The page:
Guess what this image is.
I arrived in America just in time to enjoy the coldest winter in almost half a century in some places (Reuters says Atlanta is having the coldest weather it has had for 44 years). Even in Florida, one of America’s sunniest southernmost states, as I left my sister’s house yesterday, her poor hibiscus bushes looked shriveled and sad, flowers translucent with cold, which at some points of the night got down to the teens Fahrenheit (around -7 Celsius). Still in Florida, we passed a fountain that had frozen over while the water was running, looking like something out of the The Lion, the Witch, and the Wardrobe film, rather than Florida. Arriving in the Atlanta area where my grandmother lives , we were welcomed with the news that the pipes were frozen. Fortunately, there was still a trickle of water coming out in the kitchen sink and the front bathroom, but the hot water heaters were not working, and the back bathroom was completely frozen up.
We put our bucket bath skills to work, my dad and I going outside to draw water in a small bucket from a creek that runs close by and heating water for dishes on the stove. However, we realized how helpless most of us living in America when faced with power or water outages as compared to Nigerians. First, we just aren’t used to such things and don’t have battery back-up systems or generators for power, or even proper-sized buckets or cisterns for collecting and storing water. Moral of the story being, great infrastructure is great, but it does sometimes leave people a little too comfortable, unable to cope in emergencies. Second, the weather is just so much harsher–North America is not a terribly friendly continent to live on without having a solid house and heat–, so that when such shortages happen, people suffer more in the short term, although the expectation is generally that things will soon be better. I imagine futuristic scenarios where America’s economy continues to spiral downwards into another Great Depression, combined with climate change, and people are left without electricity and water again for long periods of time. In such a scenario, poor people in Africa are much better off than poor people in northern countries, as this exciting new Kenyan science fiction series, Usoni, imagines. (Africa is the only place in the world where the sun still shines, prompting reverse immigration southward). And speaking of science fiction, check out these photos from Chicago!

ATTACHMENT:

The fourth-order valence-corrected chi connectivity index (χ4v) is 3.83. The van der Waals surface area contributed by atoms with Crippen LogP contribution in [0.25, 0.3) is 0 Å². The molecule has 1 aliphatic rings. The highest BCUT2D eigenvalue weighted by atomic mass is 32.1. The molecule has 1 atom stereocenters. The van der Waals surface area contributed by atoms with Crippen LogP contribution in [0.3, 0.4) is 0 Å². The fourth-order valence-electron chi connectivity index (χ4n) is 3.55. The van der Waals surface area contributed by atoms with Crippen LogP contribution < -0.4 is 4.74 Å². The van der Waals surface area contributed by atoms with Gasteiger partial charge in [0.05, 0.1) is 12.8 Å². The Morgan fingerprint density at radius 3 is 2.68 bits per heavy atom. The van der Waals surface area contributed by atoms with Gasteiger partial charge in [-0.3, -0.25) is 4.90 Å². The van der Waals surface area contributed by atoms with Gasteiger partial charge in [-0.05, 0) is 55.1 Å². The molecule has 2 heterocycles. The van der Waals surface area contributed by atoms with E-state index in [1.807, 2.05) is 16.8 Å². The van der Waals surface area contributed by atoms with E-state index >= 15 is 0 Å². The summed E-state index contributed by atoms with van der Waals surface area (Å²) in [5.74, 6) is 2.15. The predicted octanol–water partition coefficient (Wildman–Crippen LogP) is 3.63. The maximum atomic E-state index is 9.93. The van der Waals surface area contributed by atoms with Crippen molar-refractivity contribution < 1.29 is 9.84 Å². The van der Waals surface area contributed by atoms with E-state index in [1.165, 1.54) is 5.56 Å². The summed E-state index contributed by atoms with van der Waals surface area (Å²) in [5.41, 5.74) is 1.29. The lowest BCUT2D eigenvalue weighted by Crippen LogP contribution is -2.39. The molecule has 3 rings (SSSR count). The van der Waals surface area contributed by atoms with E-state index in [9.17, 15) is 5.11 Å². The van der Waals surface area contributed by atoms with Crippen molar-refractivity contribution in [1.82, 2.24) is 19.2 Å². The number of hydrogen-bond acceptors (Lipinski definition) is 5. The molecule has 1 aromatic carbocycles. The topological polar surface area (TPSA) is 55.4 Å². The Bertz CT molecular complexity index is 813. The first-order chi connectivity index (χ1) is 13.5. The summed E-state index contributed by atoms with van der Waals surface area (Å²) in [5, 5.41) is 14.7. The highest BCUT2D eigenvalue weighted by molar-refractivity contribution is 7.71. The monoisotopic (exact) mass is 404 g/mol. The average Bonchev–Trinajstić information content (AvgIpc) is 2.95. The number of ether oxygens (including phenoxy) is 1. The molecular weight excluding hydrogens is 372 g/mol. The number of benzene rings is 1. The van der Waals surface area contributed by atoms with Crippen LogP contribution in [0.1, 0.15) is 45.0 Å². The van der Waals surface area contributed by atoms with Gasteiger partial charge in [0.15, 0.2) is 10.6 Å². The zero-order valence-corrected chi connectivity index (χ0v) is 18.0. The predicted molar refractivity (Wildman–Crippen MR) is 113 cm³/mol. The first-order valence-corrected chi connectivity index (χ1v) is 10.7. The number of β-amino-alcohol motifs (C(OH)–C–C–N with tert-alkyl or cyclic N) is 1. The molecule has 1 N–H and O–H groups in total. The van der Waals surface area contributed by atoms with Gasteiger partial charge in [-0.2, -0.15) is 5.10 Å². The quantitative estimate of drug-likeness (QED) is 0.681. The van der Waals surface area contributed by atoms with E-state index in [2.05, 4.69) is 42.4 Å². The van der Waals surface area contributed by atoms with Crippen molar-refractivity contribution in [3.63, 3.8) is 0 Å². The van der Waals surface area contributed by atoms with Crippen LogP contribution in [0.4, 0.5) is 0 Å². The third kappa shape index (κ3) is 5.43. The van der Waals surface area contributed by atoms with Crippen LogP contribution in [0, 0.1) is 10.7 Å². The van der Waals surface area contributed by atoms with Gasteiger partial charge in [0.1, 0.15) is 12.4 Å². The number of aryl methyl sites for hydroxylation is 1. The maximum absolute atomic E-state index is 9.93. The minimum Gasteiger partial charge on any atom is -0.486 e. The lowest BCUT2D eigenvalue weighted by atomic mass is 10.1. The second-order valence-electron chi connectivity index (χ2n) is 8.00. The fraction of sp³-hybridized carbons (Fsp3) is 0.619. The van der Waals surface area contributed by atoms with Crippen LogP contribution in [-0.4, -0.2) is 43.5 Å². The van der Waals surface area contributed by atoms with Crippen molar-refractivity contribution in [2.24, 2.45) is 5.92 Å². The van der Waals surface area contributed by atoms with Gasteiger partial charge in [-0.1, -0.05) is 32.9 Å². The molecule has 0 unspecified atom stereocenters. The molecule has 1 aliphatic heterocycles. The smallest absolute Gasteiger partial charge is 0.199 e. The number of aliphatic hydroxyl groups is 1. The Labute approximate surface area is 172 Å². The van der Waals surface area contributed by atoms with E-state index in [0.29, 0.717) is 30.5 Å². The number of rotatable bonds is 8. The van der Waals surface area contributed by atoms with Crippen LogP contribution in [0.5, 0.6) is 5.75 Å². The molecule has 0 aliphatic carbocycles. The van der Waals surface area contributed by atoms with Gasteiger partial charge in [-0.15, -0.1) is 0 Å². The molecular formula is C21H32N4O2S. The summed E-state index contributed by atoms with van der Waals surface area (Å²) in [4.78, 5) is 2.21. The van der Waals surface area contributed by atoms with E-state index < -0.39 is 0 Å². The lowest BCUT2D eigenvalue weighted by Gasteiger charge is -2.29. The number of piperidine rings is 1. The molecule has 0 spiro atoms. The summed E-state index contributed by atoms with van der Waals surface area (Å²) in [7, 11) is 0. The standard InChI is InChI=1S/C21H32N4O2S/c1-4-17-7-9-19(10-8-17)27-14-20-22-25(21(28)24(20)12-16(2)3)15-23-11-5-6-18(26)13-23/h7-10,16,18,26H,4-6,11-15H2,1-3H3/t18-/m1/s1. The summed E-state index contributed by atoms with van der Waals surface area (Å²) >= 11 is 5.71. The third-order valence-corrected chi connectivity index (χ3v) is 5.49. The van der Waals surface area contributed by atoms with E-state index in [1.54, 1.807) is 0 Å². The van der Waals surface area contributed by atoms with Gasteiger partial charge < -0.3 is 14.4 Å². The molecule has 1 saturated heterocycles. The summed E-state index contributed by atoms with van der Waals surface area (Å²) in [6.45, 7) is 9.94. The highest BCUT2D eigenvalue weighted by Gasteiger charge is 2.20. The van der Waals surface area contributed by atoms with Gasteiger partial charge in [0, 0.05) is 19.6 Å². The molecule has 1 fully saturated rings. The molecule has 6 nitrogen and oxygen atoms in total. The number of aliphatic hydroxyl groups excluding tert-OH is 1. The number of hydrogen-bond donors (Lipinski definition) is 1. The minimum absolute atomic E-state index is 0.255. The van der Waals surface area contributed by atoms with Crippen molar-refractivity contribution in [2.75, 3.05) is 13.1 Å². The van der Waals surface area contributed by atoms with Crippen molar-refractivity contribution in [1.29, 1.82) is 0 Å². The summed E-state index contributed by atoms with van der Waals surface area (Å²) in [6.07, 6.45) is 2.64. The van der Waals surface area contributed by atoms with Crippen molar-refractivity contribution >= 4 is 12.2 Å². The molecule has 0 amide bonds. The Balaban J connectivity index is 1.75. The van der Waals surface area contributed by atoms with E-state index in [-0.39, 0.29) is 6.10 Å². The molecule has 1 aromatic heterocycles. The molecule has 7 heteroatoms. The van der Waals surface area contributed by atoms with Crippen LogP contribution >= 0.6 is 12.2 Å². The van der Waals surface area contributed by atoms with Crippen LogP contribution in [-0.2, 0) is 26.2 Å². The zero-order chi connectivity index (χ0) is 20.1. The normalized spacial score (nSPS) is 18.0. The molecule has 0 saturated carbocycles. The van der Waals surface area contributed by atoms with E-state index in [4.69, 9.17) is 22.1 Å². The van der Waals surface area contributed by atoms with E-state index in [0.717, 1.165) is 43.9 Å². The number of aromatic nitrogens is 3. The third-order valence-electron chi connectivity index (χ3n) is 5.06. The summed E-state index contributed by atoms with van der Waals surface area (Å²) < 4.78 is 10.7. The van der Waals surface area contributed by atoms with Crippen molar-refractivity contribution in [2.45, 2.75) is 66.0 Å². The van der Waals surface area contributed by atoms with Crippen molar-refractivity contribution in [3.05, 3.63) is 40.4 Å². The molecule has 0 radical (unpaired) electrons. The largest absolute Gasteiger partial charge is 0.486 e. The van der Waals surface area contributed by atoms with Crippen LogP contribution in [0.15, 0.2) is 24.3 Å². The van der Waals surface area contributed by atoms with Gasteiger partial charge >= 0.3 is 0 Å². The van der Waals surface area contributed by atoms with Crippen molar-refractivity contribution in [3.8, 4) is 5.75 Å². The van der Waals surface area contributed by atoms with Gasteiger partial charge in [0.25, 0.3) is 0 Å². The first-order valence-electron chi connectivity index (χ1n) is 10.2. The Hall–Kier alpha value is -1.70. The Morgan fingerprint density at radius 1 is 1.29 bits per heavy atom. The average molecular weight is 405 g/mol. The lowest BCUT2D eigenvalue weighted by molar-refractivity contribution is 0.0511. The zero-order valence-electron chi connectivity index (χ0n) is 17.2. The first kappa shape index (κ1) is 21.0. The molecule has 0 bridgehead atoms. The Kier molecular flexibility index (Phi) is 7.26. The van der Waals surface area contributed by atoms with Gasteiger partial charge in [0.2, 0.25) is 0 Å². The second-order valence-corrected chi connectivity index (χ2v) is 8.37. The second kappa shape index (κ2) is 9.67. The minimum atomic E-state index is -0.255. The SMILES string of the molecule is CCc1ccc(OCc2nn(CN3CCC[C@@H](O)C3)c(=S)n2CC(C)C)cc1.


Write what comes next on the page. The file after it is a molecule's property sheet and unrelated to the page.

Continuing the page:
Fortunately, the power stayed on in my grandmother’s house, though she said she had heard on the radio that it went off in some parts of Atlanta and there have been outages across the continent. According to The Independent, a power outage in Newfoundland Canada “left 90,000 homes without electricity” on Sunday. Imagine being without electricity or heat in temperatures of 20 below… And people have died, especially the homeless. CBC reports that at least 21 people have reportedly died during this freeze.
The most dramatic thing that happened in my grandmother’s house was the toilet freezing and a little flood when the pipes warmed up this afternoon. But fortunately my uncle is a brilliant plumber, so the problem has been solved for now.
When I posted the status update “ice in the toilet” earlier on Facebook, my friend Richard Ali thought I was making some sort of existential statement about America. While it does make make a startlingly original poetic metaphor, this time the ice was literal. As Richard put it a “double entendre” from Nature.
In the meantime, I am hoping that the temperatures warm up before I head to Madison, WI, next week. Please help me pray….